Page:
Tag Archives: Blackmoor

Why the Temple of the Frog, Dungeons & Dragons’ first printed dungeon, seemed unplayable

In the winter of 1977, the Dungeons & Dragons basic set introduced me to the game. Hooked, I sought everything I could find for the game. The new Monster Manual delivered a treasury of creatures—with pictures! The white box gave … Continue reading

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The dungeon comes alive in the mythic underworld

In 1974, dungeons tried to kill you. More than just the creatures inside, the walls and stone wanted your life. Dungeons changed when you looked away. (See page 8 of the original, brown book, The Underworld & Wilderness Adventures.) Doors … Continue reading

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Why Dungeons & Dragons players stopped exploring megadungeons

In my last post I wrote about how Dungeons & Dragons creators Dave Arneson and Gary Gygax built their campaigns around huge dungeons that grew and changed. These megadungeons enabled Dave and Gary to run campaigns for dozens of players. … Continue reading

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When megadungeons ruled Dungeons & Dragons

In the early 70s, as Gary Gygax developed Dungeons & Dragons, he played the game seven times a week. He wrote, “As I worked at home, I did not schedule play sessions, but when a gamer or two dropped in … Continue reading

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In fifth-edition D&D, what is gold for? The game within a game

The baseline Dungeons & Dragons game offers player characters plenty of chances to gain treasure and few chances to spend it. When Dave Arneson opened the dungeons beneath Castle Blackmoor, Chainmail miniature battles served as a game within his game … Continue reading

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In fifth-edition D&D, what is gold for? Three principles of granting gold

The early play style of Dungeons and Dragons led to a tradition of awarding player characters more treasure than they could spend. This tradition carries into fifth edition. In 5E, what can high-level player-characters spend their wealth on? Mundane gear? … Continue reading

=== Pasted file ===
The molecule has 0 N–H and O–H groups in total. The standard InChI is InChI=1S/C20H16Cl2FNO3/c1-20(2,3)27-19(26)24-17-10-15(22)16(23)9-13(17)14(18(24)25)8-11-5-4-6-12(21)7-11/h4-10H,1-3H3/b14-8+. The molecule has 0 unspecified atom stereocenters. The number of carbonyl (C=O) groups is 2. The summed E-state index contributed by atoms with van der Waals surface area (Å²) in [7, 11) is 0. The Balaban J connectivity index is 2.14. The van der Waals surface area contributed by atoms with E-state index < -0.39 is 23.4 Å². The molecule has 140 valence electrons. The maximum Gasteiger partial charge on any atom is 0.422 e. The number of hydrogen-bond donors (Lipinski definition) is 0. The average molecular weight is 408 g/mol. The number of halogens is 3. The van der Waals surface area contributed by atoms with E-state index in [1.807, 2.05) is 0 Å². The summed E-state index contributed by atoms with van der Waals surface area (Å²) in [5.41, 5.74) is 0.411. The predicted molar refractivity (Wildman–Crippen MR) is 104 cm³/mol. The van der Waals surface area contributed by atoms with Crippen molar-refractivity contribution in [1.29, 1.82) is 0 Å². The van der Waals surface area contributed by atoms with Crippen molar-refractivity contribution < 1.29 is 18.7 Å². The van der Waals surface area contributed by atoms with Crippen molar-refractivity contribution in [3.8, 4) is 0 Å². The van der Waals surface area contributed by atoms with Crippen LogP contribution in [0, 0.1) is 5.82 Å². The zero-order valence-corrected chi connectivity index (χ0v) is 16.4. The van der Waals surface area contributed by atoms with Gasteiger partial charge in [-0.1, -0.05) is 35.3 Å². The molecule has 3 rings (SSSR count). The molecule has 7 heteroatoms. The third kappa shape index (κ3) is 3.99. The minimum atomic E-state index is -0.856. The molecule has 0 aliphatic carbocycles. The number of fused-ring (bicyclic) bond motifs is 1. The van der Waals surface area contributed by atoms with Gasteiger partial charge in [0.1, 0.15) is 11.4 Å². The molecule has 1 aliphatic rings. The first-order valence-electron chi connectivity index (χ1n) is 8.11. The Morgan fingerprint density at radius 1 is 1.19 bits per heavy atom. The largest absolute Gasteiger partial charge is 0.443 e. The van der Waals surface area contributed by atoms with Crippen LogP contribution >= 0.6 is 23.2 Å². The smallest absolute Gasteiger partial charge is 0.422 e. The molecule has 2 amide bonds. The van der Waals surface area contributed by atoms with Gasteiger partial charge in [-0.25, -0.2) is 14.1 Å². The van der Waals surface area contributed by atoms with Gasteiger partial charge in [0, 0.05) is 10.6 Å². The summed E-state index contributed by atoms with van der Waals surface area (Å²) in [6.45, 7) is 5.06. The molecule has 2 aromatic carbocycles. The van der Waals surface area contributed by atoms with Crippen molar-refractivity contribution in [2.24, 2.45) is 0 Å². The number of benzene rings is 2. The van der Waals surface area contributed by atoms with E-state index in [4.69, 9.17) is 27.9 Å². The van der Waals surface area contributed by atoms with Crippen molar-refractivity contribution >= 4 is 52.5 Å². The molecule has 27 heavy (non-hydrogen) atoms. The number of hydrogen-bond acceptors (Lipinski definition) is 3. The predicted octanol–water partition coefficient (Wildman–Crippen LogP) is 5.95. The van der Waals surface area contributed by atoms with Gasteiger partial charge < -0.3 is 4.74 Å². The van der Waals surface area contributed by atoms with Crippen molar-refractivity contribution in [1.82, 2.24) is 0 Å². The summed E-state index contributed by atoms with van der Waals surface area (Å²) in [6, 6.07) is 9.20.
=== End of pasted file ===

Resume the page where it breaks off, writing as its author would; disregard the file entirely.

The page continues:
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Why D&D characters get tons of gold and nowhere to spend it

The original Dungeons & Dragons game awarded characters an experience point for each gold piece they claimed from the dungeon. See “The fun and realism of unrealistically awarding experience points for gold.” This provided a simple method of awarding non-combat … Continue reading

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The fun and realism of unrealistically awarding experience points for gold

When Dave Arneson ran a session of his Blackmoor dungeon for Gary Gygax, two innovations impressed Gary the most: “The idea of measured progression (experience points) and the addition of games taking place in a dungeon maze.” (See The Dragon … Continue reading

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Two weird D&D questions no one asks anymore, answered by the City State of the Invincible Overlord

In my last look back at Judges Guild’s 1977 City State of the Invincible Overlord, I avoided mentioning the product’s oddest quirk: Every non-player character has an adventuring class and almost anyone worthy of a name has 4 or more … Continue reading

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A butcher, a baker, and naughty nannies in the City State of the Invincible Overlord

In December of 1975, TSR had yet to publish any setting information other than the hints published in the Grayhawk and Blackmoor supplements. Blackmoor’s Temple of the Frog qualified as the only published adventure, although the armies inside the temple … Continue reading

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